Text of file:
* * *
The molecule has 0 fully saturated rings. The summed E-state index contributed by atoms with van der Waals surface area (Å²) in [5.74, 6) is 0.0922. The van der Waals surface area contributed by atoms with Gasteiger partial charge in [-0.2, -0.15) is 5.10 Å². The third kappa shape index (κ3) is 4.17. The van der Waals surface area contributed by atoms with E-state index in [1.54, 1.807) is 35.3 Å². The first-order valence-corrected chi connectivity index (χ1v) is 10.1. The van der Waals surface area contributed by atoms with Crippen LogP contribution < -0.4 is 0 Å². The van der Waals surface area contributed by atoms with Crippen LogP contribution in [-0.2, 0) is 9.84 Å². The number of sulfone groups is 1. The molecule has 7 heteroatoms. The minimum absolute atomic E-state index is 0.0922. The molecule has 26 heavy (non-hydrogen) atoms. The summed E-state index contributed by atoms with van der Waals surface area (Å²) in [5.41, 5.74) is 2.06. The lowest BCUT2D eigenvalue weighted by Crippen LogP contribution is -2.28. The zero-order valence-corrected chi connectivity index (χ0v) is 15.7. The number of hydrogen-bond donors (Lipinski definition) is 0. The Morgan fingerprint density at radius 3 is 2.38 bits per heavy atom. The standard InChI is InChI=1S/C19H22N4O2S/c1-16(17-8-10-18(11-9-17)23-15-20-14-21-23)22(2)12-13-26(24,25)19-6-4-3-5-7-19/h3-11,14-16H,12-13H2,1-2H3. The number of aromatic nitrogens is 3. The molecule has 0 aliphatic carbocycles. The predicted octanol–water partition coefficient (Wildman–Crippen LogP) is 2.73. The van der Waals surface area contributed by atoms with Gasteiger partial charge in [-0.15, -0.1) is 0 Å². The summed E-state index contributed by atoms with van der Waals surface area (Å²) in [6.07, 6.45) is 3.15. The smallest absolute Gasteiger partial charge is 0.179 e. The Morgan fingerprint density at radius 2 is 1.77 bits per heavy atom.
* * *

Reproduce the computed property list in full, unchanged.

The molecule has 0 fully saturated rings. The summed E-state index contributed by atoms with van der Waals surface area (Å²) in [5.74, 6) is 0.0922. The van der Waals surface area contributed by atoms with Gasteiger partial charge in [-0.2, -0.15) is 5.10 Å². The third kappa shape index (κ3) is 4.17. The van der Waals surface area contributed by atoms with E-state index in [1.54, 1.807) is 35.3 Å². The first-order valence-corrected chi connectivity index (χ1v) is 10.1. The van der Waals surface area contributed by atoms with Crippen LogP contribution < -0.4 is 0 Å². The van der Waals surface area contributed by atoms with Crippen LogP contribution in [-0.2, 0) is 9.84 Å². The number of sulfone groups is 1. The molecule has 7 heteroatoms. The minimum absolute atomic E-state index is 0.0922. The molecule has 26 heavy (non-hydrogen) atoms. The summed E-state index contributed by atoms with van der Waals surface area (Å²) in [5.41, 5.74) is 2.06. The lowest BCUT2D eigenvalue weighted by Crippen LogP contribution is -2.28. The zero-order valence-corrected chi connectivity index (χ0v) is 15.7. The number of hydrogen-bond donors (Lipinski definition) is 0. The Morgan fingerprint density at radius 3 is 2.38 bits per heavy atom. The standard InChI is InChI=1S/C19H22N4O2S/c1-16(17-8-10-18(11-9-17)23-15-20-14-21-23)22(2)12-13-26(24,25)19-6-4-3-5-7-19/h3-11,14-16H,12-13H2,1-2H3. The number of aromatic nitrogens is 3. The molecule has 0 aliphatic carbocycles. The predicted octanol–water partition coefficient (Wildman–Crippen LogP) is 2.73. The van der Waals surface area contributed by atoms with Gasteiger partial charge in [-0.15, -0.1) is 0 Å². The summed E-state index contributed by atoms with van der Waals surface area (Å²) in [6.07, 6.45) is 3.15. The smallest absolute Gasteiger partial charge is 0.179 e. The Morgan fingerprint density at radius 2 is 1.77 bits per heavy atom.